meantime Italian guards with patrols from the prisoners were sent out
to watch for the Germans, who had a amp only a mile away.
King and others, including Sgt. Bechtel, decided to make a break for it
and try to reach the allied lines, the allies having invaded Italy by
The only clothing issued the prisoners by the
Italians were lightweight British uniforms, and it was in such attire
that they effected their escape during the night. Some days later
Sgt. Bechtel separated from the group, and Sgt. King did not see him
again during his adventure behind German lines.
trudged through the Italian mountains day after day, dodging German
sentries and patrols, making only as much as a mile some days;
sometimes begging food from Italian farmers, but usually subsisting on
the land. Their diet in the Prison Camp had been only enough to
sustain life; but many days while they were on the march with nothing
to eat, prison camp fare would have seemed munificent. Once in a while
a farmer would give them some stale bread; but the farmers, themselves,
had little to live on. Occasionally they would kill a sheep in
the mountains, build a little fire and cook and eat the meat.
their trek, they came across a half-dead American soldier from
Maryland, and he accompanied them the rest of the way. Later,
some other allied soldiers joined them.
For shelter they stayed
in little stone huts used by sheepherders, who ordinarily did not use
them in the winter; but at this time were using them, because they had
taken their flocks in the mountains to keep them from the Germans.
several occasions, they were shot at by Germans they encountered, but
were never hit and always managed to escape. They would look for
telephone wires on the ground and follow them until they came near the
German outpost and would then skirt around them. Once in awhile,
they would be challenged by German troops; but they would yell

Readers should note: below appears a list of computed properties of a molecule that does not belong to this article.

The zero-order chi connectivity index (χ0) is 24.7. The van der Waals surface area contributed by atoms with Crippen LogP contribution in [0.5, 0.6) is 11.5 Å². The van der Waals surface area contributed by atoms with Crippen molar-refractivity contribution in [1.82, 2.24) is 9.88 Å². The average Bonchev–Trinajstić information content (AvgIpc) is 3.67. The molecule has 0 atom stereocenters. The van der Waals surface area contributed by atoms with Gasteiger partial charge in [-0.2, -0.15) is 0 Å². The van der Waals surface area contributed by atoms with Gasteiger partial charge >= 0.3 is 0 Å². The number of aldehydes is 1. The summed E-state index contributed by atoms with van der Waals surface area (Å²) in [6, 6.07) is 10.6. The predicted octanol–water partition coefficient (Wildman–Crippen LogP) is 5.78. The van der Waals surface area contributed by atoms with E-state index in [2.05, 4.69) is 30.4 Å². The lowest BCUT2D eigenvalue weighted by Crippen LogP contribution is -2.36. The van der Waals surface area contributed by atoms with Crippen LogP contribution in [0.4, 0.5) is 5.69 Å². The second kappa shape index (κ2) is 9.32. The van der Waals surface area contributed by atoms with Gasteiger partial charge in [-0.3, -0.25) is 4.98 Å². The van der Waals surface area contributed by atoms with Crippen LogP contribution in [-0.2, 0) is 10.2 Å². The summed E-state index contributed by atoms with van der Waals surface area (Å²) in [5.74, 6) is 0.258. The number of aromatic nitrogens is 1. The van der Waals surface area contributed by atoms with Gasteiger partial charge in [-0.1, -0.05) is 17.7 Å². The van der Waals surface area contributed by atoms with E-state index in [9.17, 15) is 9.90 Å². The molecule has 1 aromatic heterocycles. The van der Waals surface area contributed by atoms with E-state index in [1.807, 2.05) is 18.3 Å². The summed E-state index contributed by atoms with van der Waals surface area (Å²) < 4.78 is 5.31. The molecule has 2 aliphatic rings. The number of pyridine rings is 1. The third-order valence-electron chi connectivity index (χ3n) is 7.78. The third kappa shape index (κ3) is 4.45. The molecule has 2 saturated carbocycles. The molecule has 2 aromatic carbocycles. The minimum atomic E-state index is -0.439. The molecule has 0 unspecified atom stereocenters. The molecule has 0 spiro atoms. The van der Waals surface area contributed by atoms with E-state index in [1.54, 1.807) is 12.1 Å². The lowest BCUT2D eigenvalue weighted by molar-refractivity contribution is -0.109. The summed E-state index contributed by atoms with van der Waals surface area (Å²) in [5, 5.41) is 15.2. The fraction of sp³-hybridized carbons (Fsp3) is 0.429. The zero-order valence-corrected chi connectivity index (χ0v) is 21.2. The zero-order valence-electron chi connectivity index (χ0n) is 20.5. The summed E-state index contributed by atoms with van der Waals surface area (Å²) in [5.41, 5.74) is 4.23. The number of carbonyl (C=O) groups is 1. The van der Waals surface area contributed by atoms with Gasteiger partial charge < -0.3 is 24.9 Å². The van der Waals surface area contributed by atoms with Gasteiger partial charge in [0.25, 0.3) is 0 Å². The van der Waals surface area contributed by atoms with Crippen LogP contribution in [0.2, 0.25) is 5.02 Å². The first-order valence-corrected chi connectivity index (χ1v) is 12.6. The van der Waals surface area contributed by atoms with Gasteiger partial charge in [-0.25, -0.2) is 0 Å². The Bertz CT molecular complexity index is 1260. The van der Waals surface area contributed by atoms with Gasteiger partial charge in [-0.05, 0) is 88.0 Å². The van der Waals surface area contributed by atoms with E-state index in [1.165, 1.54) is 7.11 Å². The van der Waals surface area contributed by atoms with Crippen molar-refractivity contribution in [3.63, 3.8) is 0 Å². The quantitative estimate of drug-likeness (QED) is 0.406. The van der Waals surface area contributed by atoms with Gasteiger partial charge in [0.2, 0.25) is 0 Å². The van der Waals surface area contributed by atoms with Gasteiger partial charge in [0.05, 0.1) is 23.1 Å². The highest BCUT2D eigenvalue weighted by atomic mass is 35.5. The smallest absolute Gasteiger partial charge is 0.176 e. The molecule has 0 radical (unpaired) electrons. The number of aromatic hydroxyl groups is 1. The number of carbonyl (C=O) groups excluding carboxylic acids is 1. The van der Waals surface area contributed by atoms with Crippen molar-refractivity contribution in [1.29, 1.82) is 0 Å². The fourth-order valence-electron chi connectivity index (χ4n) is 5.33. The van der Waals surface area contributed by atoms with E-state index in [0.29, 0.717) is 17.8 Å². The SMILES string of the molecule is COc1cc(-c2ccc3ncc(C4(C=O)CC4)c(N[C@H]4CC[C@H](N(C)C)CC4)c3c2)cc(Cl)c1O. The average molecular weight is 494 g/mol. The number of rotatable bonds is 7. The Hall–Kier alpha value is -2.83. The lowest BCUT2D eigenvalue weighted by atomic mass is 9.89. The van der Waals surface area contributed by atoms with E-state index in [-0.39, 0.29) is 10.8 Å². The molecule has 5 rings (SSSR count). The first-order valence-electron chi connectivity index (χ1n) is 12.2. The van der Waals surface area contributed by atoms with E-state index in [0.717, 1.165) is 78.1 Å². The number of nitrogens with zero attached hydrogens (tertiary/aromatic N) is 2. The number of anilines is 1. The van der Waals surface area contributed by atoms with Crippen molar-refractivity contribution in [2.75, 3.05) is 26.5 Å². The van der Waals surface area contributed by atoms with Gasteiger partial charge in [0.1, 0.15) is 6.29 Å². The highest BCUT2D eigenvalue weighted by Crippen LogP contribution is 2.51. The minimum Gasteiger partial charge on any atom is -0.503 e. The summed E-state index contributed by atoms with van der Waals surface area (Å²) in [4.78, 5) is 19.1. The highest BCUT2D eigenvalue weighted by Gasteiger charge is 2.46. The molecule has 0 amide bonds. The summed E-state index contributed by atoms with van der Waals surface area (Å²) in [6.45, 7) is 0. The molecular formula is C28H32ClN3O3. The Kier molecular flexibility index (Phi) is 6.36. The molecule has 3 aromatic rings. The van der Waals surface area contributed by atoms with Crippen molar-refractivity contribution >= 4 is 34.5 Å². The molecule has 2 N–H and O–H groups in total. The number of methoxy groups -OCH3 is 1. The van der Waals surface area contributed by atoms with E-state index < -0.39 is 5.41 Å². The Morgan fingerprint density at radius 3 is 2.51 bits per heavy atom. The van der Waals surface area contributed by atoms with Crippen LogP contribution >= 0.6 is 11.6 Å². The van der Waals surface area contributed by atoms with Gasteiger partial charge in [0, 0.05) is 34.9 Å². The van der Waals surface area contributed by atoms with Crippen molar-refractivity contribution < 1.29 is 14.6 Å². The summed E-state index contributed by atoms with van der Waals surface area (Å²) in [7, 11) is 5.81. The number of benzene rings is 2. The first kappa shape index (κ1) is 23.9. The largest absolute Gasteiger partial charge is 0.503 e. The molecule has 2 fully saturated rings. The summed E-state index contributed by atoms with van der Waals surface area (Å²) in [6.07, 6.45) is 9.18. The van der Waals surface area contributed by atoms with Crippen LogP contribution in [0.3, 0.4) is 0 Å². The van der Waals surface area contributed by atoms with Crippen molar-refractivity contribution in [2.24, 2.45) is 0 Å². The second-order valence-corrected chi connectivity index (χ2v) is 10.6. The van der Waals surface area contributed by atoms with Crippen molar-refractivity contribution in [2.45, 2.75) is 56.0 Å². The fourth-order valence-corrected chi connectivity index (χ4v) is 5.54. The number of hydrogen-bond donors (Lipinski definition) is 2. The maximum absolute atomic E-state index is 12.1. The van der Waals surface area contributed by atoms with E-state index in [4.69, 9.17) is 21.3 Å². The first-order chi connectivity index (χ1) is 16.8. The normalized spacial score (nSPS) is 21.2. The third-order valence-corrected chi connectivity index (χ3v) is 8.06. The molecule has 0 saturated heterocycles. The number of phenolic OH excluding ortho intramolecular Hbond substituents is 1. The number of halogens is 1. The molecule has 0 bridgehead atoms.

something in Italian, and the Germans thought they were some Italians
wandering around and didn't bother to investigate too much.
close call they experienced occurred when they passed through a town
occupied by Germans. A Nazi sentry spotted them and shouted for
them to "Halt." The American soldiers were barefoot as their
shoes had worn out. Barefoot or not, they sprinted around
buildings, jumped into ack-ack gun pits; over barbed wire entanglements
and other obstacles and escaped.
After months behind German
lines, they were found by an allied patrol. After a checkup, they
were sent on to headquarters, and shortly afterwards they were sent by
ship to the United States and assigned to Camp Patrick Henry, VA.
Jan 4, 1944, Sgt. King's parents received a telegram from him
confirming that he would be arriving in Cherokee to visit them.
On the 6th, he telephones; and his parents heard his voice for
the first time in three years. Jan 9, 1944, he arrived in
Cherokee for a furlough. He was still weak and exhausted after
nearly two years' imprisonment in a P.O. W. Camp and a three month trek
of 300 - 400 miles through German occupied Italy. He remained on
furlough until Jan 31st, when he had orders to report to Fort Sheridan,
So ended the daring World War II adventure of Sergeant
Charles A. King. Today he lives in the American Southwest,
thousands of miles from the mountains of Italy. Distance or time
can not erase the memories that when he returned to allied lines, he
was so weak he could scarcely walk; and that even after his return to
the U.S. he could eat only small amounts, because of the condition of
his stomach --accustomed as it was to the meagerest of diets and months
Cherokee County Historical Society Newsletter, Vol 15, Num 2, Feb 1980,
Sec VI, Pg 4